The Rev. Rebecca Rutter was finishing seminary, pastoring a church, and parenting three children. She needed something to help her relax, so she built a tiny house. Along the way, the United Methodist pastor learned about going green, living simply and making room for Jesus in her busy life. Joe Iovino has the story and podcast. Read story.

The Avoca UMC United Methodist Women have been doing a project for a local abused women's shelter. They made 42 pillow cases and bought pillows to go with them. Each person coming into the shelter will be given their own pillow to keep.

Merrill: Christ United Methodist Church held a sewing day on March 25th for “Little Dresses for Africa.” There were fifteen people helping with this mission including members of Christ UMC, Gleason: Wildwood Chapel, plus various churches around the Merrill area. In addition, there were materials donated to help make the dresses. Approximately 50 dresses were made and were shipped to those in need. Christ UMC normally hosts a sewing day in the spring and sometimes in the fall.

Waukesha: Salem's Ad Council recently voted to go 100% renewable energy for their church building. Member Becky Henderson said the increase in WE Engergies bill will be less than $40/month. "Interim pastor Bill Church started with a pledge of two months... but several others chimed in with an additional two months, and now we have a year. During that time, we intend to spread it around the congregation." She said they plan to add the initiative into the 2018 budget and begin a campaign with highway signs, brochures, and articles in local press. "We needed a little enthusiasm and I think we caught it," Henderson said.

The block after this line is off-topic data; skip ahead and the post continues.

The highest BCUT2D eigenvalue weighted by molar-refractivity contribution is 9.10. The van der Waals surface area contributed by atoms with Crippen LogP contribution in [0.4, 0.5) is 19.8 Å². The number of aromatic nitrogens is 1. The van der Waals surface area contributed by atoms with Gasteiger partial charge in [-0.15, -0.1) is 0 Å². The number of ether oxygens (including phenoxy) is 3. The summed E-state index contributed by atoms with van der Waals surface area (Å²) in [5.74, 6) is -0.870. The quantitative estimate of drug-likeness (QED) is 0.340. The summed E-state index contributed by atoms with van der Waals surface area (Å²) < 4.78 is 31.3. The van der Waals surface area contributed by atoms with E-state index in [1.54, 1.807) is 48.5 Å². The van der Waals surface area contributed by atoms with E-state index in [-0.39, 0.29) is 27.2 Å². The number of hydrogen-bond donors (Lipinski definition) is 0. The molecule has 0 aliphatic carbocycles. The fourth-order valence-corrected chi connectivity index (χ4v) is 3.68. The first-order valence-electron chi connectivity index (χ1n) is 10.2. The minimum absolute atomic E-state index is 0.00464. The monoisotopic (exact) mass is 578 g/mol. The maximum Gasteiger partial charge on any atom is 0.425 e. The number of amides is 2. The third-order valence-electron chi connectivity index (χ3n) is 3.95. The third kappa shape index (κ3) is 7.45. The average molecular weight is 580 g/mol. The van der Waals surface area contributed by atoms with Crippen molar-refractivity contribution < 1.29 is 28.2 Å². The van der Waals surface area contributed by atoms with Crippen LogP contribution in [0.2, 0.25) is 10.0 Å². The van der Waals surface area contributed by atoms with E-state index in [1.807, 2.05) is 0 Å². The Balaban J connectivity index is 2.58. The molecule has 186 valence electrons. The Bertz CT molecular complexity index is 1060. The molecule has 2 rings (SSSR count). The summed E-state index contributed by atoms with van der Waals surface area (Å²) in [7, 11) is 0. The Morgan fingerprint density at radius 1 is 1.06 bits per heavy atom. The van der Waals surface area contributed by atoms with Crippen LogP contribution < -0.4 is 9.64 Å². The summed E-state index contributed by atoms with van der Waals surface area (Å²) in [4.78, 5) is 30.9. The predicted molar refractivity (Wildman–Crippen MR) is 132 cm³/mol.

Hayward UMC Pastor Cathy Hamblin said, “During the year, we make visits to our neighbors at the St. Francis K-12 Mission School located on the Lac Courte Oreilles Reservation with school supplies and hats, scarves and mittens collected from our members, to give to the students.This year we have also been able, through our Music Endowment, to have two of their pianos tuned and, through loose change offerings, to help them purchase updated computer software. In return, we receive many colorful thank you pictures and notes created by the students.”

A total of 355 patients with various ailments from rural districts in Harare, Zimbabwe benefited from a free medical outreach program conducted by The United Methodist Church. The outreach targeted people from disadvantaged communities who needed routine treatment. Kudzai Chingwe reports. Read story.

Seventy-nine people joined in a Palm Sunday parade led by Faith United Methodist Church, Superior, throughout the downtown area of Superior, waving palms, singing songs accompanied by a banjo player, and all led by a live donkey appropriately named “Donkey!” The parade began one-half hour before worship services. The parade then went right into the sanctuary of Faith United Methodist Church – including Donkey, who led the procession of waving palm branches. Witnesses to the special parade honked their horns in support; and some joined the parade along the way. Those people then joined in with the worship service! Worship attendance grew 26% for that Sunday, with many coming as first-time guests.

A record 52 women attended a women’s retreat at Lake Lucerne Camp on March 31 – April 2. Retreat organizer Bonnie Clement said, “We learned to Delight in His Word as we read it during devotions and Bible Study. We trusted it as we learned from Beekeeper Julie what is happening to the bees, and how we can help. We took notice of it as Kelly told what a bee’s presence can mean. We rejoiced in it as Linda showed us how to make simple flower arrangements from God’s Garden. We longed for it as Melody shared delicious recipes. We were mindful of it through our movement. We praised it as Shelly showed us how to make sweet chime music. We found joy in it as we stamped cards with Joan. And we shared it as we spent time with old friends and made new ones.” One attendee said what she liked best was “the fellowship, massages, the amount of free time to just enjoy the camp and bond with new friends.” Next year’s retreat will be held April 27-29, 2018. Bonnie Clement can be reached at This email address is being protected from spambots. You need JavaScript enabled to view it..